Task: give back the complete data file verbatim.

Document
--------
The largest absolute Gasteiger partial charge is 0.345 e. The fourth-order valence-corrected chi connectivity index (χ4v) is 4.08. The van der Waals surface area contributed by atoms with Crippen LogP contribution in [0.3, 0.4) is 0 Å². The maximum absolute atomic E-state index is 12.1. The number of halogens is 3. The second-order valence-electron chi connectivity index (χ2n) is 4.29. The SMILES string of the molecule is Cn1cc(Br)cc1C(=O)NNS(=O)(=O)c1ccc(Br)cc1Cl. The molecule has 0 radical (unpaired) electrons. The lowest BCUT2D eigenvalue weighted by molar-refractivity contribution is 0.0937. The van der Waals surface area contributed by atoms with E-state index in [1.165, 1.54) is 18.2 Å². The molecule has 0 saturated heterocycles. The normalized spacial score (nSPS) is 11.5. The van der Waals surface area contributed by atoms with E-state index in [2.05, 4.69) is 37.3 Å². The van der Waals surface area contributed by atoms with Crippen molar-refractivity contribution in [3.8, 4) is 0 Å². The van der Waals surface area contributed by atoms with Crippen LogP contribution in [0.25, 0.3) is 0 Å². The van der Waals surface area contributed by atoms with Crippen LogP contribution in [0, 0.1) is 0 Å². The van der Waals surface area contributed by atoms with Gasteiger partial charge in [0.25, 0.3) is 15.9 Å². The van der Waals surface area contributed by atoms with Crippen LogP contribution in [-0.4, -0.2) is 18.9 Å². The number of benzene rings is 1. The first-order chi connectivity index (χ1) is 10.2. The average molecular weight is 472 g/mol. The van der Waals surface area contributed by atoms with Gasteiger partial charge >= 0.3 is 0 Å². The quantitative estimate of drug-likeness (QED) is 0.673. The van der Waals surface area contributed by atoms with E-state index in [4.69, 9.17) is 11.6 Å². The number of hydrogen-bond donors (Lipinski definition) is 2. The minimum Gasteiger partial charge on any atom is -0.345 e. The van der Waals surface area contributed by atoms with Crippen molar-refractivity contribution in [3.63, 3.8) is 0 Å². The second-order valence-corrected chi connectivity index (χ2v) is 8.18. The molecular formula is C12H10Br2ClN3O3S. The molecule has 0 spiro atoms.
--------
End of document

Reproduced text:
The largest absolute Gasteiger partial charge is 0.345 e. The fourth-order valence-corrected chi connectivity index (χ4v) is 4.08. The van der Waals surface area contributed by atoms with Crippen LogP contribution in [0.3, 0.4) is 0 Å². The maximum absolute atomic E-state index is 12.1. The number of halogens is 3. The second-order valence-electron chi connectivity index (χ2n) is 4.29. The SMILES string of the molecule is Cn1cc(Br)cc1C(=O)NNS(=O)(=O)c1ccc(Br)cc1Cl. The molecule has 0 radical (unpaired) electrons. The lowest BCUT2D eigenvalue weighted by molar-refractivity contribution is 0.0937. The van der Waals surface area contributed by atoms with E-state index in [1.165, 1.54) is 18.2 Å². The molecule has 0 saturated heterocycles. The normalized spacial score (nSPS) is 11.5. The van der Waals surface area contributed by atoms with E-state index in [2.05, 4.69) is 37.3 Å². The van der Waals surface area contributed by atoms with Crippen molar-refractivity contribution in [3.8, 4) is 0 Å². The van der Waals surface area contributed by atoms with Crippen LogP contribution in [0.25, 0.3) is 0 Å². The van der Waals surface area contributed by atoms with Crippen LogP contribution in [0, 0.1) is 0 Å². The van der Waals surface area contributed by atoms with Gasteiger partial charge in [0.25, 0.3) is 15.9 Å². The van der Waals surface area contributed by atoms with Crippen LogP contribution in [-0.4, -0.2) is 18.9 Å². The number of benzene rings is 1. The first-order chi connectivity index (χ1) is 10.2. The average molecular weight is 472 g/mol. The van der Waals surface area contributed by atoms with Gasteiger partial charge >= 0.3 is 0 Å². The quantitative estimate of drug-likeness (QED) is 0.673. The van der Waals surface area contributed by atoms with E-state index in [4.69, 9.17) is 11.6 Å². The number of hydrogen-bond donors (Lipinski definition) is 2. The minimum Gasteiger partial charge on any atom is -0.345 e. The van der Waals surface area contributed by atoms with Crippen molar-refractivity contribution in [3.63, 3.8) is 0 Å². The second-order valence-corrected chi connectivity index (χ2v) is 8.18. The molecular formula is C12H10Br2ClN3O3S. The molecule has 0 spiro atoms.